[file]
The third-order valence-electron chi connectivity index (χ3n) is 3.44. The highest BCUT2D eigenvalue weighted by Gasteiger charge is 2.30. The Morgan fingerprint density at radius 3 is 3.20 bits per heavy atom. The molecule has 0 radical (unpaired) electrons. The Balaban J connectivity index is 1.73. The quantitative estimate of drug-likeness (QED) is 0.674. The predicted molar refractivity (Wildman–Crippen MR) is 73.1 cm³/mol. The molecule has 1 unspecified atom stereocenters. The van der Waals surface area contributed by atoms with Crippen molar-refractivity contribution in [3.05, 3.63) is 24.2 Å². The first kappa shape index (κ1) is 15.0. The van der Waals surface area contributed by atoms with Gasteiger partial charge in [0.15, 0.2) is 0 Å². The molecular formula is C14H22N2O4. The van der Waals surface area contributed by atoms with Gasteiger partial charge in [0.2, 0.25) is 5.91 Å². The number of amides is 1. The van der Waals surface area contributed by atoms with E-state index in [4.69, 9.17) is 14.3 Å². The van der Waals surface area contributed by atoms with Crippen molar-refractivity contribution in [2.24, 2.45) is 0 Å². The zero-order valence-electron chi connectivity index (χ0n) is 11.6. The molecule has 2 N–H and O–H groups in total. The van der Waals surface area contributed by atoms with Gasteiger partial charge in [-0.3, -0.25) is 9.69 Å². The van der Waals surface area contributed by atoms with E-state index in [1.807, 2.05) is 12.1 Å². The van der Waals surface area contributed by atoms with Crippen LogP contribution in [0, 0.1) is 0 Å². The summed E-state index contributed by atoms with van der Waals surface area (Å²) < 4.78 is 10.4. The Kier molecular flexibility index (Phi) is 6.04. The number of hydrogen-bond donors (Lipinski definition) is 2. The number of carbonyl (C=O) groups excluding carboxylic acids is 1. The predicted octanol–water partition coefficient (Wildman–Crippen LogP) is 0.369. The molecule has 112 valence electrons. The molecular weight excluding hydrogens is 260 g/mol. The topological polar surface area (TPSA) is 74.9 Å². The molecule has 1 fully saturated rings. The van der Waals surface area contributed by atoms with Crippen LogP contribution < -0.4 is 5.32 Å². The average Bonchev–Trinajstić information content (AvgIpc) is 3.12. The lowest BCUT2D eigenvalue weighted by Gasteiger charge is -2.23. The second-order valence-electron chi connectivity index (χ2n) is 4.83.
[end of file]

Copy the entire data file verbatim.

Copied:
The third-order valence-electron chi connectivity index (χ3n) is 3.44. The highest BCUT2D eigenvalue weighted by Gasteiger charge is 2.30. The Morgan fingerprint density at radius 3 is 3.20 bits per heavy atom. The molecule has 0 radical (unpaired) electrons. The Balaban J connectivity index is 1.73. The quantitative estimate of drug-likeness (QED) is 0.674. The predicted molar refractivity (Wildman–Crippen MR) is 73.1 cm³/mol. The molecule has 1 unspecified atom stereocenters. The van der Waals surface area contributed by atoms with Crippen molar-refractivity contribution in [3.05, 3.63) is 24.2 Å². The first kappa shape index (κ1) is 15.0. The van der Waals surface area contributed by atoms with Gasteiger partial charge in [0.15, 0.2) is 0 Å². The molecular formula is C14H22N2O4. The van der Waals surface area contributed by atoms with Gasteiger partial charge in [0.2, 0.25) is 5.91 Å². The number of amides is 1. The van der Waals surface area contributed by atoms with E-state index in [4.69, 9.17) is 14.3 Å². The van der Waals surface area contributed by atoms with Crippen molar-refractivity contribution in [2.24, 2.45) is 0 Å². The zero-order valence-electron chi connectivity index (χ0n) is 11.6. The molecule has 2 N–H and O–H groups in total. The van der Waals surface area contributed by atoms with Gasteiger partial charge in [-0.3, -0.25) is 9.69 Å². The van der Waals surface area contributed by atoms with E-state index in [1.807, 2.05) is 12.1 Å². The van der Waals surface area contributed by atoms with Crippen LogP contribution in [0, 0.1) is 0 Å². The summed E-state index contributed by atoms with van der Waals surface area (Å²) < 4.78 is 10.4. The Kier molecular flexibility index (Phi) is 6.04. The number of hydrogen-bond donors (Lipinski definition) is 2. The number of carbonyl (C=O) groups excluding carboxylic acids is 1. The predicted octanol–water partition coefficient (Wildman–Crippen LogP) is 0.369. The molecule has 112 valence electrons. The molecular weight excluding hydrogens is 260 g/mol. The topological polar surface area (TPSA) is 74.9 Å². The molecule has 1 fully saturated rings. The van der Waals surface area contributed by atoms with Crippen LogP contribution < -0.4 is 5.32 Å². The average Bonchev–Trinajstić information content (AvgIpc) is 3.12. The lowest BCUT2D eigenvalue weighted by Gasteiger charge is -2.23. The second-order valence-electron chi connectivity index (χ2n) is 4.83.